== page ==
LONDON (Reuters) - Two wins in six Premier League games have left anxious Manchester United fans wondering if manager David Moyes is up to the job although the man himself is refusing to push the panic button.
The English champions have endured their worst start to the season since 1989 and are in the bottom half of the table in 12th with seven points after back-to-back league defeats against Manchester City and, more surprisingly, West Bromwich Albion.
"I have been in situations very similar to this at my old clubs Everton and also at Preston. You get on and you do the right things," Moyes told reporters before his side secured a creditable 1-1 draw against Shakhtar Donetsk in the Champions League on Wednesday.
"I haven't changed what I have done. I will continue to do that. The results will come. I have no doubt about that.
"It is always the thing at Manchester United - everyone is interested in them. It is a talking point for everybody throughout the world," added the Scot who has not been far from the back pages of British newspapers since taking over from Alex Ferguson.
With boos heard around Old Trafford at the end of the West Brom defeat, United fans may think they have got it bad but next up for Moyes's men is a trip to bottom club Sunderland, who sacked coach Paolo Di Canio last month following a string of poor results.
Whatever the result on Saturday, Moyes is unlikely to suffer the same fate any time soon, according to former United defender Gary Neville, now a pundit for Sky Sports.
"David Moyes will be given time over three or four years to build a football club and learn the ropes. It takes time and he'll be given time, just as Arsenal have done with Arsene Wenger," said Neville, who retired as a player in 2011 after almost 20 years at the club.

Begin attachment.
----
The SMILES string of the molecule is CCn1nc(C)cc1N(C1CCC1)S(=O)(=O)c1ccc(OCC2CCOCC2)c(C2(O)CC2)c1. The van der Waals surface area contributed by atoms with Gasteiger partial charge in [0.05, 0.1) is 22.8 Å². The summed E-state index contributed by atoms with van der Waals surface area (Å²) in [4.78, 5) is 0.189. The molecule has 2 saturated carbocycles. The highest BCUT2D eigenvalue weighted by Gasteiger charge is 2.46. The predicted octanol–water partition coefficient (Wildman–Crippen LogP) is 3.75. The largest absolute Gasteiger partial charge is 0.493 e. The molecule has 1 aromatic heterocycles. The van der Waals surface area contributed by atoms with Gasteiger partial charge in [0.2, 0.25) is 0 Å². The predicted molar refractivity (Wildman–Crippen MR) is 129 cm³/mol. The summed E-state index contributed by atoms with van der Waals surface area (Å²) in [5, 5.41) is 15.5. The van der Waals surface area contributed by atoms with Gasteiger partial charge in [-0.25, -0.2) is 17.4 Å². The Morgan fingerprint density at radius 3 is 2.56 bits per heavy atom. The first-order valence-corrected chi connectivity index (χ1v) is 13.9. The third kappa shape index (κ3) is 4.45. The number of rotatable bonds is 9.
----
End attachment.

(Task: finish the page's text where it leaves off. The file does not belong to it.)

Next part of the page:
"If you think about the early years of Sir Alex Ferguson, he was allowed to develop into a presence. In the first three or four years he was at the club he was coming under intense pressure.
"David Moyes, there's no doubt about it, is still learning to come to terms with his squad and getting to know his players and the culture of the club," he added.
On Sunday, West Brom host league leaders Arsenal, who have been rejuvenated since the arrival of Mesut Ozil from Real Madrid on transfer deadline day.
Arsenal are unbeaten in 10 games in all competitions and the Germany playmaker was central to the Gunners' 2-0 win over Napoli in the Champions League on Tuesday, scoring his first goal for the club.
"He enjoys playing football, he enjoys playing with his partners," said Wenger. "Of course he has given everyone at the club a lift and belief, and belief is a part of the success of football."
Liverpool, two points behind the leaders, host struggling Crystal Palace on Saturday boosted by last weekend's goalscoring return of striker Luis Suarez against Sunderland after a 10-match ban for biting Chelsea's Branislav Ivanovic.
"He's just given us more confidence," team mate Lucas Leiva told the club website (www.liverpoolfc.com).
"The squad that we had without him was a good one, but with him back in it, we'll be even better. He's one of the best in the world."
Seventh-placed Manchester City, who have yet to win in the league away from home after losing 3-2 at Aston Villa last time out, return to the Etihad Stadium to face Everton on Saturday.
City will be looking to rebound after suffering a humbling 3-1 defeat at home to Bayern Munich on Wednesday as last season's Champions League winners handed out a masterclass in possession football.
Chelsea travel to Norwich City on Sunday without striker Fernando Torres, who was already suspended for the match but limped off with a knee injury during the 4-0 win over Steaua Bucharest in the Champions League midweek, and Tottenham Hotspur, in third, take on London rivals West Ham United. (Writing by Alison Wildey; editing by Toby Davis)